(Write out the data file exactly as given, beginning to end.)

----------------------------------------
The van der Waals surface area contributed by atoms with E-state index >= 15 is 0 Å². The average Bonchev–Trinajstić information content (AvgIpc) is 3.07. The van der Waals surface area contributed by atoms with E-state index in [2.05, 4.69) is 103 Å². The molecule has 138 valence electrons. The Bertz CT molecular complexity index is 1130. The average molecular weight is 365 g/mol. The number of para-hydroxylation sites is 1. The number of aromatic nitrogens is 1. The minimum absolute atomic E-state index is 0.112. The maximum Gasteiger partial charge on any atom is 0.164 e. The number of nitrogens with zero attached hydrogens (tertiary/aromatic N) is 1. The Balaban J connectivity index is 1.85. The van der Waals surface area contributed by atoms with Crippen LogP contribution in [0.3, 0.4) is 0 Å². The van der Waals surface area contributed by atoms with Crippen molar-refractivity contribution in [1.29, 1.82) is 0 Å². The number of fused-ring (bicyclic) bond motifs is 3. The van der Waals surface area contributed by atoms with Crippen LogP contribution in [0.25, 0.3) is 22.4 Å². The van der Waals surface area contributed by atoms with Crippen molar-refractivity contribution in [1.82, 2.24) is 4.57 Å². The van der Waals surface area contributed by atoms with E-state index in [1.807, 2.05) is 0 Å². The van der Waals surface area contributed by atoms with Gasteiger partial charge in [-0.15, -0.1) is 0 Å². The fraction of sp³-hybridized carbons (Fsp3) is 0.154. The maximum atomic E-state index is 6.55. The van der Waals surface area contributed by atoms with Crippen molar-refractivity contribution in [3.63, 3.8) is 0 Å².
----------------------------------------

The van der Waals surface area contributed by atoms with E-state index >= 15 is 0 Å². The average Bonchev–Trinajstić information content (AvgIpc) is 3.07. The van der Waals surface area contributed by atoms with E-state index in [2.05, 4.69) is 103 Å². The molecule has 138 valence electrons. The Bertz CT molecular complexity index is 1130. The average molecular weight is 365 g/mol. The number of para-hydroxylation sites is 1. The number of aromatic nitrogens is 1. The minimum absolute atomic E-state index is 0.112. The maximum Gasteiger partial charge on any atom is 0.164 e. The number of nitrogens with zero attached hydrogens (tertiary/aromatic N) is 1. The Balaban J connectivity index is 1.85. The van der Waals surface area contributed by atoms with Crippen LogP contribution in [0.3, 0.4) is 0 Å². The van der Waals surface area contributed by atoms with Crippen molar-refractivity contribution in [1.29, 1.82) is 0 Å². The number of fused-ring (bicyclic) bond motifs is 3. The van der Waals surface area contributed by atoms with Crippen LogP contribution in [0.25, 0.3) is 22.4 Å². The van der Waals surface area contributed by atoms with Crippen molar-refractivity contribution in [1.82, 2.24) is 4.57 Å². The van der Waals surface area contributed by atoms with E-state index in [1.807, 2.05) is 0 Å². The van der Waals surface area contributed by atoms with Gasteiger partial charge in [-0.15, -0.1) is 0 Å². The fraction of sp³-hybridized carbons (Fsp3) is 0.154. The maximum atomic E-state index is 6.55. The van der Waals surface area contributed by atoms with Crippen molar-refractivity contribution in [3.63, 3.8) is 0 Å².